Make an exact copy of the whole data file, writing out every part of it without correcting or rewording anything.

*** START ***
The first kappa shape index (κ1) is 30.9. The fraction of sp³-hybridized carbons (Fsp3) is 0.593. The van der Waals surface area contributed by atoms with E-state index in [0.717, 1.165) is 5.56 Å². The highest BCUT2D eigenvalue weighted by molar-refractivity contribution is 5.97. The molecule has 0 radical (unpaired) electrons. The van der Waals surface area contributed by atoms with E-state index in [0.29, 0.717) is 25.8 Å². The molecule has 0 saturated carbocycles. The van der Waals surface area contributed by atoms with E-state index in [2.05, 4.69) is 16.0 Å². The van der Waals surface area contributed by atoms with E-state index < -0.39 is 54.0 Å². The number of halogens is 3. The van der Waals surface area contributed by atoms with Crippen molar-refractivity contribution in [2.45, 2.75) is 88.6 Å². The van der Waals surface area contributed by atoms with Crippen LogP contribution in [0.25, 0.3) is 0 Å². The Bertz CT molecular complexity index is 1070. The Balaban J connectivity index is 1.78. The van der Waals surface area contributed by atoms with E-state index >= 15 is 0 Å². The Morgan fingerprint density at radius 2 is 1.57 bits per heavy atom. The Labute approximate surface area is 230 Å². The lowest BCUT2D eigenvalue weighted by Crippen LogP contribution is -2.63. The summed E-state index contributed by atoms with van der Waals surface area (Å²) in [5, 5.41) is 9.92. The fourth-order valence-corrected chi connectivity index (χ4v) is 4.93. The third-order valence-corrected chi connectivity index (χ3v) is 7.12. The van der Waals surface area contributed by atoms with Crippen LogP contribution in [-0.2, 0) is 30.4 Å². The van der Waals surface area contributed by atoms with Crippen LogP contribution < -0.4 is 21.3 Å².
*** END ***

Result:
The first kappa shape index (κ1) is 30.9. The fraction of sp³-hybridized carbons (Fsp3) is 0.593. The van der Waals surface area contributed by atoms with E-state index in [0.717, 1.165) is 5.56 Å². The highest BCUT2D eigenvalue weighted by molar-refractivity contribution is 5.97. The molecule has 0 radical (unpaired) electrons. The van der Waals surface area contributed by atoms with E-state index in [0.29, 0.717) is 25.8 Å². The molecule has 0 saturated carbocycles. The van der Waals surface area contributed by atoms with E-state index in [2.05, 4.69) is 16.0 Å². The van der Waals surface area contributed by atoms with E-state index < -0.39 is 54.0 Å². The number of halogens is 3. The van der Waals surface area contributed by atoms with Crippen molar-refractivity contribution in [2.45, 2.75) is 88.6 Å². The van der Waals surface area contributed by atoms with Crippen LogP contribution in [0.25, 0.3) is 0 Å². The Bertz CT molecular complexity index is 1070. The Balaban J connectivity index is 1.78. The van der Waals surface area contributed by atoms with E-state index >= 15 is 0 Å². The Morgan fingerprint density at radius 2 is 1.57 bits per heavy atom. The Labute approximate surface area is 230 Å². The lowest BCUT2D eigenvalue weighted by Crippen LogP contribution is -2.63. The summed E-state index contributed by atoms with van der Waals surface area (Å²) in [5, 5.41) is 9.92. The fourth-order valence-corrected chi connectivity index (χ4v) is 4.93. The third-order valence-corrected chi connectivity index (χ3v) is 7.12. The van der Waals surface area contributed by atoms with Crippen LogP contribution in [-0.2, 0) is 30.4 Å². The van der Waals surface area contributed by atoms with Crippen LogP contribution < -0.4 is 21.3 Å².